The Buxa

The Buxa Duars were known for its forest cover and hot and humid climate infested with malaria and wild animals. It was an unhealthy place to live but a save haven for criminals.

For example, in November 1911 Raja Ugyen Dorje applied for the extradition of one Gasep Bhutia in the service of His Highness the Maharaja of Bhutan on a charge of stabbing with a dagger his musical instructor. The accused had absconded to Buxa.

The Buxa Duar was the elephant country and often elephants were caught and sold; Bhutan received a portion of the revenue. “A joint elephant mahal was operated in the reserved forest of Buxa Division. The Divisional forest of Buxa Division. The Divisional Officer, Buxa Duar, paid a sum of Rs 7,963/4/5 to the Bhutan Durbar as their share of the receipts from Khedda operations. One of the main functions of the Kutshab was the collection of taxes and provide general assistance.

The grandson of the last Pasa Kutshab lives in Kalimpong, India. He has inherited all his grandfather’s documents including the kasho of appointment of Pasa Kutshab. He also has two informal letters written in Hindi by the 2nd King to his grandfather dated1946 and 1950. In his collection, Legden has the silver medal and several artifact’s, including the Green Tara Statue given by the first king.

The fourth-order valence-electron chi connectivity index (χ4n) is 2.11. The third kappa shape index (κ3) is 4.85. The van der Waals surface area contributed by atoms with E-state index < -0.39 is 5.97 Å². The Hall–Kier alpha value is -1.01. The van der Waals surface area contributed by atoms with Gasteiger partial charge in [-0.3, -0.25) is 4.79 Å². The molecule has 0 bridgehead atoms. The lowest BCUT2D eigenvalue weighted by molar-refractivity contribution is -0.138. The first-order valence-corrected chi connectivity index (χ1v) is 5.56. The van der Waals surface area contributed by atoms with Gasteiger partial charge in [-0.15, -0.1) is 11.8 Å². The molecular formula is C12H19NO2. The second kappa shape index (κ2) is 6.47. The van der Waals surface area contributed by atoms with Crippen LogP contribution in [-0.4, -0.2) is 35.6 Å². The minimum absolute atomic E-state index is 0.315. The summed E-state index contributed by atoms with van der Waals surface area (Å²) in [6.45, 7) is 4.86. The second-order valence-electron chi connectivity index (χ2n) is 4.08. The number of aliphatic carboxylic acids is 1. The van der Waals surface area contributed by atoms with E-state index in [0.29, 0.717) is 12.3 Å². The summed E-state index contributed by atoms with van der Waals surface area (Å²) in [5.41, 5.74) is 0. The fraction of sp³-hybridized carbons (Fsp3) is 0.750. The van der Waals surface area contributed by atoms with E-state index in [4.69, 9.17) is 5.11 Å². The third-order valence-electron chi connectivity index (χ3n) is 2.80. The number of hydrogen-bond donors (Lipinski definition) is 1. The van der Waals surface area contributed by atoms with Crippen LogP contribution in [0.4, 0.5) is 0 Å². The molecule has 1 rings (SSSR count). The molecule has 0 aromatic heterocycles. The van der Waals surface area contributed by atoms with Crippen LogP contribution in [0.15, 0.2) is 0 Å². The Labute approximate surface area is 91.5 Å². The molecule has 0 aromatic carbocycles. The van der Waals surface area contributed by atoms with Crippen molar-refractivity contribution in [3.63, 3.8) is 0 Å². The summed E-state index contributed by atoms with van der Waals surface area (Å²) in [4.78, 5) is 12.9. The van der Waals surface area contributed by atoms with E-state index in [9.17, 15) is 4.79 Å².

Contributed by 

Tshering Tashi

End notes

1. Annual Report on the relations between the British Government and Bhutan during the year 1910-1911.

2. Annual Report on the relations between the British Government and Bhutan for the year, 1917-18

3. Annual Report on the relations between the British Government and Bhutan for the year, 1919-20

4. Ibid

5. Guru Training Certificate, Dated 25th March,1912, Darjeeling

6. Guru Training Certificate, Dated 4th May, 1913, Darjeeling

7. Bhutia, Legden (grandson) 2015, Email.

8. Annual Report on the relations between the British Government and Bhutan for theyear 1924-25

9. Some letters of appreciations/certificate handed by the local administration in 1929 and outgoing Heads of the British India Army Command in Buxa Duars in 1936 and the Police in 1951

10. Bhutia, Legden (2015) Email

11. Annual Report on the relations between the British Government and Bhutan for the year 1911-12.